By Caroline Knorr, Common Sense Media
If there’s one thing nearly every parent wants to get better at, it’s staying ahead of their kids when it comes to media and technology. From crazy YouTube videos to marathon Minecraft sessions to sexy selfies, kids are constantly testing the limits (and our patience) with new stuff they want to download, watch, and play. Even as we encourage our kids to use their devices for good (homework, making things, learning stuff), we still butt heads over safety, screen time, age-appropriate content, and the importance of making eye contact instead of staring at your screen when a human being is talking to you.
Well, 2018 can be the year you do things differently. Learning to live in harmony with media and tech — in a way that works for your family — is one of the most forward-thinking actions you can take as a parent raising kids in the digital age. Who knows? One of these may be the start of a new family tradition.
Commit to learning about one media item your kid is passionate about. If your mind tends to wander when your kid explains every detail of her latest Minecraft mod, catch yourself and tune back in. Whether it’s the latest YouTuber, a new app, a game, or a dank meme, it matters in their world. It’s a good sign if they’re sharing it with you because it means that they care about what you think. If you know a little something about the stuff your kid is into, it can spark conversations, lead to new media choices, and make it easier to manage (but you don’t need to tell your kid that).
Choose one night of the week to share YouTube videos with each other. More and more, kids are getting their entertainment, news, and pop culture infusion from YouTube. And half the posts that pop in our social media feeds have videos. Take a half hour to enjoy something silly, educational, or thought-provoking that caught your attention. (See Common Sense Media’s YouTube reviews for ideas.) YouTube has tons of great clips … and tons of iffy stuff. Watching your choices nudges your kids toward the types of videos you’d rather have them watch. And watching theirs clues you into their YouTube life.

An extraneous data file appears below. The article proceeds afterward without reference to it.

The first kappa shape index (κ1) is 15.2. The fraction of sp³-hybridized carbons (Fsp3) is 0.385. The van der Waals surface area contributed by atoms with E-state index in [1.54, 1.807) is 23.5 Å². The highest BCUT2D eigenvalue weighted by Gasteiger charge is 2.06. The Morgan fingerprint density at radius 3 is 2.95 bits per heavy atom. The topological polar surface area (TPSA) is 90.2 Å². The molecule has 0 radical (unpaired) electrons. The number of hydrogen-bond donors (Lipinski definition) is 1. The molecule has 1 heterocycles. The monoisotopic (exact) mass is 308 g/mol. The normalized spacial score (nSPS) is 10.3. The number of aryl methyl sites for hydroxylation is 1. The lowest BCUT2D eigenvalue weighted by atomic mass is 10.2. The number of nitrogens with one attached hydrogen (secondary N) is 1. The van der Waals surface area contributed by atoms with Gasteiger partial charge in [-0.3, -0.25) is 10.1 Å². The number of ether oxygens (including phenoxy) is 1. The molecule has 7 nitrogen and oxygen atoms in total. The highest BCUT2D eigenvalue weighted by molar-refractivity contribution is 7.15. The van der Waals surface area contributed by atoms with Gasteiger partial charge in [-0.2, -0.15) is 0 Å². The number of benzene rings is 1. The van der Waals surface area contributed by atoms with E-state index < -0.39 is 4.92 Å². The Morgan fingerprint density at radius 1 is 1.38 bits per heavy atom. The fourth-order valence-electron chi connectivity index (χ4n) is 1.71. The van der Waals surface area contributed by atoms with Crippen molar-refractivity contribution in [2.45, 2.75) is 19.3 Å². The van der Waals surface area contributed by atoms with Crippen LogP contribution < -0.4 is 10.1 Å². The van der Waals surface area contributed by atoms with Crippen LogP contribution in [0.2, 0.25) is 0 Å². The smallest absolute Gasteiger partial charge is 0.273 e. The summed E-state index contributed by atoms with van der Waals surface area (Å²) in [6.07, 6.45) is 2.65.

Deal with the one thing that’s most frustrating about your kid’s media/tech. What didn’t work in 2017? Do you need better rules or limits? Do you need to make a space for charging phones outside the bedroom at night? Do you need to stop watching TV before school? Do you need your kid to be better about responding to your texts? Check out the American Academy of Pediatrics’ Family Media Use Plan worksheets to identify problem areas and solve them. Make a New Year’s resolution to fix a nagging issue that’s causing friction between you and your kid.
Lead by example by putting down your phone at a certain time every evening. Make an announcement when you shut down your devices. Your kids may roll their eyes, but it sends a strong message that you can set boundaries — and stick to them.
Put a new spin on the device-free dinner. If you’re already designating a night or nights as device-free, give yourself a pat on the back. How about taking it a step further and doing something that inspires closeness and conversation with kids? Some ideas: Pick a word of the day, play “two truths and a lie,” or talk about what you’d do if you won the lottery. Leave school, work, and chores to discuss after dinner.
Start a book club (with your kids). It’s so important to keep your kids reading. Strong readers do well in all school subjects. They also learn to focus for extended periods, a necessary skill in the world of bite-sized information. And reading together gives you a chance to discuss plot, characters, and themes that can apply to all aspects of life. There’s no shortage of book recommendations. You can get into a book series, whether you have little kids, tweens, or teens. Or you can introduce your kids to the great classics of English literature. Focus on one topic — for example, “What did you like best about the book?” Then use the conversation starters from our book reviews or look for discussion guides in the back of the book or online.
Originally published at www.commonsensemedia.org